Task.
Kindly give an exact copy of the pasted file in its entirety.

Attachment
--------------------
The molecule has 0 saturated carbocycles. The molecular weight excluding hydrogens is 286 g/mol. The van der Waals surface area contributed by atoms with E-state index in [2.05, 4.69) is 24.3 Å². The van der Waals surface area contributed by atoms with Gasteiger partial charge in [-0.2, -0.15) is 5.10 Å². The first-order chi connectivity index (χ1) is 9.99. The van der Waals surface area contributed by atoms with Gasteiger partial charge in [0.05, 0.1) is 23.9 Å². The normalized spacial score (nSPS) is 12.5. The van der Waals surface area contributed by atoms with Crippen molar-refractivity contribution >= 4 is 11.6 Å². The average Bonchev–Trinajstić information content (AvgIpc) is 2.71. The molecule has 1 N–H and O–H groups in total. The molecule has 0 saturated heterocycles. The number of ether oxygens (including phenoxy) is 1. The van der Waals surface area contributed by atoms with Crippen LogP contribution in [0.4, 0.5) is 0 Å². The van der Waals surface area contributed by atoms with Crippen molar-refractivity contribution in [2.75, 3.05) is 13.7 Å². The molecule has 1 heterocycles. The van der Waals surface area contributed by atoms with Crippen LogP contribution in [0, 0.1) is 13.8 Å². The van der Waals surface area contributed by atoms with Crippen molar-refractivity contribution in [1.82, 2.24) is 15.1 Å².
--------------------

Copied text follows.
The molecule has 0 saturated carbocycles. The molecular weight excluding hydrogens is 286 g/mol. The van der Waals surface area contributed by atoms with E-state index in [2.05, 4.69) is 24.3 Å². The van der Waals surface area contributed by atoms with Gasteiger partial charge in [-0.2, -0.15) is 5.10 Å². The first-order chi connectivity index (χ1) is 9.99. The van der Waals surface area contributed by atoms with Gasteiger partial charge in [0.05, 0.1) is 23.9 Å². The normalized spacial score (nSPS) is 12.5. The van der Waals surface area contributed by atoms with Crippen molar-refractivity contribution >= 4 is 11.6 Å². The average Bonchev–Trinajstić information content (AvgIpc) is 2.71. The molecule has 1 N–H and O–H groups in total. The molecule has 0 saturated heterocycles. The number of ether oxygens (including phenoxy) is 1. The van der Waals surface area contributed by atoms with Crippen LogP contribution in [0.4, 0.5) is 0 Å². The van der Waals surface area contributed by atoms with Crippen molar-refractivity contribution in [2.75, 3.05) is 13.7 Å². The molecule has 1 heterocycles. The van der Waals surface area contributed by atoms with Crippen LogP contribution in [0, 0.1) is 13.8 Å². The van der Waals surface area contributed by atoms with Crippen molar-refractivity contribution in [1.82, 2.24) is 15.1 Å².